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Renewable Energy.

By Ashleylister @ashleylister
I'm an advocate for renewable energy...not in a large way you understand, just purely a personal view. When we had our large house in Buckie we heated it with mainly wood that we collected either from the beach or from the leftovers of forest felling (with permission).  It was with great glee that we would scour the high tide mark for bits of kindling...a bag full of bits could give a warm bath. After a storm we'd work our way along the coastline, collecting and cutting washed up timber- often that included some rather exotic species or bits of wooden ships! This fire heated ten radiators so was quite a boon and my only regret was that it was inset and not a stove I would have used that too!
When I lived in Aberdeen,  as a youngster, many areas of Scotland were being flooded or utilised for Hydro power. I recall my Dad driving over roads that would soon be flooded as water rose and we'd take trips to see newly constructed Hydro electric power stations. Why only last autumn I returned to see a dam at Trinafour, where I'd had a photo taken when I was quite young! I've also been inside the mountain at Cruachan to see that power station.
On a trip  to Switzerland  I walked round a huge underground complex of waterfalls from melt water from the Eiger that generated electricity, that was wondrous!
I'm always captivated by Victorian engineering and admire their audacity and ingenuity in their construction of reservoirs, railways, canals etc. Why some planned towns and stately homes  had their own source of electricity.
The picture below shows the wind farms in the U.K.
Renewable Energy.     Today mankind is searching for ways to produce energy inthe form of electricity without causing ecological problems. Along the lower reaches of the River Lune there are fields of solar panels, that I find quite fascinating. As a hillwalker I am aware of wind farms and I don't mind them as such, in fact they provide good waymarking! As one drives across the border into Scotland , forests have been cleared and wind farms now cover the same acres. Many car parks are supplied with 'charging' points for electric vehicles too. Yes. I like renewable energy..or at least the wise use of this resource.   I had solar panels fitted to my home several years ago. I'd enquired about wind energy but the maintenance of a wind turbine was very solar won. It's not much I know, but I've halved my monthly electricity bill by the wise use of what I'm producing. So when the sun shines I use electrical appliances...I vacuum clean, I sew, I bake and cook, I cut the grass...I fill flasks with boiling water to last into the evening. Unfortunately batteries to store the power are terribly expensive and very large. The excess goes to the power company and the National grid, for which I get paid.   I believe that all new houses ought to be built to be as energy saving as insulation should be top notch, solar panels should be fitted, rain harvesters provided...BUT house builders won't do this, NO they build quick, cheap and sell high. It's a win situation for the energy providers too!   But that's enough of my views and rants and a return to the theme for this week of  'Power and Energy' . My poem for this week was written some time ago when I walked on the North side of Clougha Pike looking for Andy Goldsworthy's constructions, that I knew to be somewhere on the site of an abandoned limestone quarry. Having found them I not only admired the corbelled structure and the grand views but also the wind turbines across into Littledale.   Andy Goldsworthy's Constructions Three silent sentinels amid the moorland heather Facing southwards, all three, facing wind and weather. In line- not touching- brothers in stone together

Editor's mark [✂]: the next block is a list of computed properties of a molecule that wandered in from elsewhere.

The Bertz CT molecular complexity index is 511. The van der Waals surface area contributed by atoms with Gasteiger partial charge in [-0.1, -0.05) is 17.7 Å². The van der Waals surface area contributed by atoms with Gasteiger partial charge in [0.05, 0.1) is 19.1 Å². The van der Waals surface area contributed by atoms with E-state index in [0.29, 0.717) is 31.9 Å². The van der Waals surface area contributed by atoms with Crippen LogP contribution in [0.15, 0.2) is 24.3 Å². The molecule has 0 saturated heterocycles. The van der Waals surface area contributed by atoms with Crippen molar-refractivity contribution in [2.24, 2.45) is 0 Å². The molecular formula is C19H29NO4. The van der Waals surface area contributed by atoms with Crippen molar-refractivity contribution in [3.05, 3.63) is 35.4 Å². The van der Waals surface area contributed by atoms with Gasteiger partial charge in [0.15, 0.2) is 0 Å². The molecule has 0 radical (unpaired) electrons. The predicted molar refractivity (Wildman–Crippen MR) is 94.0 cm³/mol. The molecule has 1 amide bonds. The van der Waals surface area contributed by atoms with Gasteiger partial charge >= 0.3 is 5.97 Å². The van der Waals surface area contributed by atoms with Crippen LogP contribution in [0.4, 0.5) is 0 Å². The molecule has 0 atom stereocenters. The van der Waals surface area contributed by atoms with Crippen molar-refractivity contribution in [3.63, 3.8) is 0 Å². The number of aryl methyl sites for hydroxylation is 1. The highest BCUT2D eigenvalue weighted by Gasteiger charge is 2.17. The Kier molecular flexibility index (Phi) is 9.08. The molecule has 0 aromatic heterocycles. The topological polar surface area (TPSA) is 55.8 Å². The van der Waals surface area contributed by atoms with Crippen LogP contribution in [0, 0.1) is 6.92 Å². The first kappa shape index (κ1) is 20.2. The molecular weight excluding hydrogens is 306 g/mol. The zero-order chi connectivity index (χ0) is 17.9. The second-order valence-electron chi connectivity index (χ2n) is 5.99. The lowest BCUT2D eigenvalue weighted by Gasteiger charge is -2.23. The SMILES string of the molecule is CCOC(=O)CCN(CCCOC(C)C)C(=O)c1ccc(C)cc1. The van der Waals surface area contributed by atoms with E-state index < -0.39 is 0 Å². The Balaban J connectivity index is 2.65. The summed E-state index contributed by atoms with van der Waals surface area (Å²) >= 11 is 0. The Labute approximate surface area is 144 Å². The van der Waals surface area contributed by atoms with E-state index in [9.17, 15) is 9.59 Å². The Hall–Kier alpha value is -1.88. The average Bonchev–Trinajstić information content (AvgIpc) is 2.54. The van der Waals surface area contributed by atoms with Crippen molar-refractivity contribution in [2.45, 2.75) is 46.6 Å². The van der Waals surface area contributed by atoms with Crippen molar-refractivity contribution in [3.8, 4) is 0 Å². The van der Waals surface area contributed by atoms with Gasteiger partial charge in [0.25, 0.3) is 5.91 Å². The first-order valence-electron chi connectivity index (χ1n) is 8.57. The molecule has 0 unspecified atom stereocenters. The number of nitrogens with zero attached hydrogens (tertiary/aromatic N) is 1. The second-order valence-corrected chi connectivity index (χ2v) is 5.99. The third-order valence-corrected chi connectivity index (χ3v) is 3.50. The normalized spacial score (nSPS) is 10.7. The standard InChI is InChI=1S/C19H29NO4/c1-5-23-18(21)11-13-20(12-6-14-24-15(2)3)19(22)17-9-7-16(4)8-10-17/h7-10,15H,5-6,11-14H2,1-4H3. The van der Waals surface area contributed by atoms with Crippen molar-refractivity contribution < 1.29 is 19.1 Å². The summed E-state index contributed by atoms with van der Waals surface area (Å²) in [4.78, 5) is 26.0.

Openings facing out towards the sunrise As if in a silent scream of sudden surprise At the view to Yorkshire and Ingleborough rise.
Three alone in a quarry of lime, A boulder strewn landscape forgotten in time Where men once grafted, faces drawn in grime.
Three silent sentinels that tell of the past Of  a labor in quarrying - not to last - Shortlived, essential once, but gone too fast.
Three brothers side by side never linking, One eye each looking out, unblinking. Where across the valley turbines turn unthinking.
Linked together across the ages forever. Technology old and new bound together. Many silent sentinels standing in the heather.     Thanks for reading, Kath.
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